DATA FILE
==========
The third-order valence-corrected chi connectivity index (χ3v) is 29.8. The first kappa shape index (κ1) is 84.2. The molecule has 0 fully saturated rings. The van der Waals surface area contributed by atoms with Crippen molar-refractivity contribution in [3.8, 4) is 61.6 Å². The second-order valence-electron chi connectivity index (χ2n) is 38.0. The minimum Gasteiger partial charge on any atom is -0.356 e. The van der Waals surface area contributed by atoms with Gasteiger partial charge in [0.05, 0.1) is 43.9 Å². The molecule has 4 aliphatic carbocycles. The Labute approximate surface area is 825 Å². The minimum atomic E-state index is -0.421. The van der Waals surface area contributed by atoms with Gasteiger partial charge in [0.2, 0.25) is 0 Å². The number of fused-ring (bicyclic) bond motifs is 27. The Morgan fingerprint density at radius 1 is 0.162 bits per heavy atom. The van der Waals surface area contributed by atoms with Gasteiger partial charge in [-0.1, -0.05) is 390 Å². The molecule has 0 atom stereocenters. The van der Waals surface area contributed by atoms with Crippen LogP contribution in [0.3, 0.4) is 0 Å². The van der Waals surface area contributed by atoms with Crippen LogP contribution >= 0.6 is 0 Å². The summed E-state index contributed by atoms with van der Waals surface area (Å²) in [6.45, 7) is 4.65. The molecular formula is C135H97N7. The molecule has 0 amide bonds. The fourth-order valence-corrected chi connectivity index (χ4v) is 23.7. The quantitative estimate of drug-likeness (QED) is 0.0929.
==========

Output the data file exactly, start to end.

The third-order valence-corrected chi connectivity index (χ3v) is 29.8. The first kappa shape index (κ1) is 84.2. The molecule has 0 fully saturated rings. The van der Waals surface area contributed by atoms with Crippen molar-refractivity contribution in [3.8, 4) is 61.6 Å². The second-order valence-electron chi connectivity index (χ2n) is 38.0. The minimum Gasteiger partial charge on any atom is -0.356 e. The van der Waals surface area contributed by atoms with Gasteiger partial charge in [0.05, 0.1) is 43.9 Å². The molecule has 4 aliphatic carbocycles. The Labute approximate surface area is 825 Å². The minimum atomic E-state index is -0.421. The van der Waals surface area contributed by atoms with Gasteiger partial charge in [0.2, 0.25) is 0 Å². The number of fused-ring (bicyclic) bond motifs is 27. The Morgan fingerprint density at radius 1 is 0.162 bits per heavy atom. The van der Waals surface area contributed by atoms with Gasteiger partial charge in [-0.1, -0.05) is 390 Å². The molecule has 0 atom stereocenters. The van der Waals surface area contributed by atoms with Crippen LogP contribution in [0.3, 0.4) is 0 Å². The van der Waals surface area contributed by atoms with Crippen LogP contribution >= 0.6 is 0 Å². The summed E-state index contributed by atoms with van der Waals surface area (Å²) in [6.45, 7) is 4.65. The molecular formula is C135H97N7. The molecule has 0 amide bonds. The fourth-order valence-corrected chi connectivity index (χ4v) is 23.7. The quantitative estimate of drug-likeness (QED) is 0.0929.